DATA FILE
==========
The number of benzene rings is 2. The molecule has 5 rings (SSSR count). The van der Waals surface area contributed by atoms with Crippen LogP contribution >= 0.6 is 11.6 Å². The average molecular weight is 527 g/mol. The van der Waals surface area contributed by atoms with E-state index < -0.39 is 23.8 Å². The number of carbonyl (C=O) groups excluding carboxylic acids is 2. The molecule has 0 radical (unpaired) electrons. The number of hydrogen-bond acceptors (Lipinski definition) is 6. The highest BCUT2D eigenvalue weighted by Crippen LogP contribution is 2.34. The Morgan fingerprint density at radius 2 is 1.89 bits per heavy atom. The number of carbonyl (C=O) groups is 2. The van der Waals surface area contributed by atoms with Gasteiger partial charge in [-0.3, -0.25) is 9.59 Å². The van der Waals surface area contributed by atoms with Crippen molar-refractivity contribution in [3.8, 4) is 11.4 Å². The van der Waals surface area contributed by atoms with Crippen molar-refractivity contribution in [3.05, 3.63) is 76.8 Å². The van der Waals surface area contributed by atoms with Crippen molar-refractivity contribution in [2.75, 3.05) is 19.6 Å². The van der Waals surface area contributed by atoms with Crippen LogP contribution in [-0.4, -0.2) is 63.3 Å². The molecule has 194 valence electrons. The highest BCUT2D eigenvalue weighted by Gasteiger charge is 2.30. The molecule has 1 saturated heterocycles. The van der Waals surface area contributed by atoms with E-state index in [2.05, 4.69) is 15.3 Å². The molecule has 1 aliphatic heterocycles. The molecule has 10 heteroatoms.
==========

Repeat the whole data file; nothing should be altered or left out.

The number of benzene rings is 2. The molecule has 5 rings (SSSR count). The van der Waals surface area contributed by atoms with Crippen LogP contribution >= 0.6 is 11.6 Å². The average molecular weight is 527 g/mol. The van der Waals surface area contributed by atoms with E-state index < -0.39 is 23.8 Å². The number of carbonyl (C=O) groups excluding carboxylic acids is 2. The molecule has 0 radical (unpaired) electrons. The number of hydrogen-bond acceptors (Lipinski definition) is 6. The highest BCUT2D eigenvalue weighted by Crippen LogP contribution is 2.34. The Morgan fingerprint density at radius 2 is 1.89 bits per heavy atom. The number of carbonyl (C=O) groups is 2. The van der Waals surface area contributed by atoms with Gasteiger partial charge in [-0.3, -0.25) is 9.59 Å². The van der Waals surface area contributed by atoms with Crippen molar-refractivity contribution in [3.8, 4) is 11.4 Å². The van der Waals surface area contributed by atoms with Crippen molar-refractivity contribution in [3.05, 3.63) is 76.8 Å². The van der Waals surface area contributed by atoms with Crippen molar-refractivity contribution in [2.75, 3.05) is 19.6 Å². The van der Waals surface area contributed by atoms with Crippen LogP contribution in [-0.4, -0.2) is 63.3 Å². The molecule has 194 valence electrons. The highest BCUT2D eigenvalue weighted by Gasteiger charge is 2.30. The molecule has 1 saturated heterocycles. The van der Waals surface area contributed by atoms with E-state index in [2.05, 4.69) is 15.3 Å². The molecule has 1 aliphatic heterocycles. The molecule has 10 heteroatoms.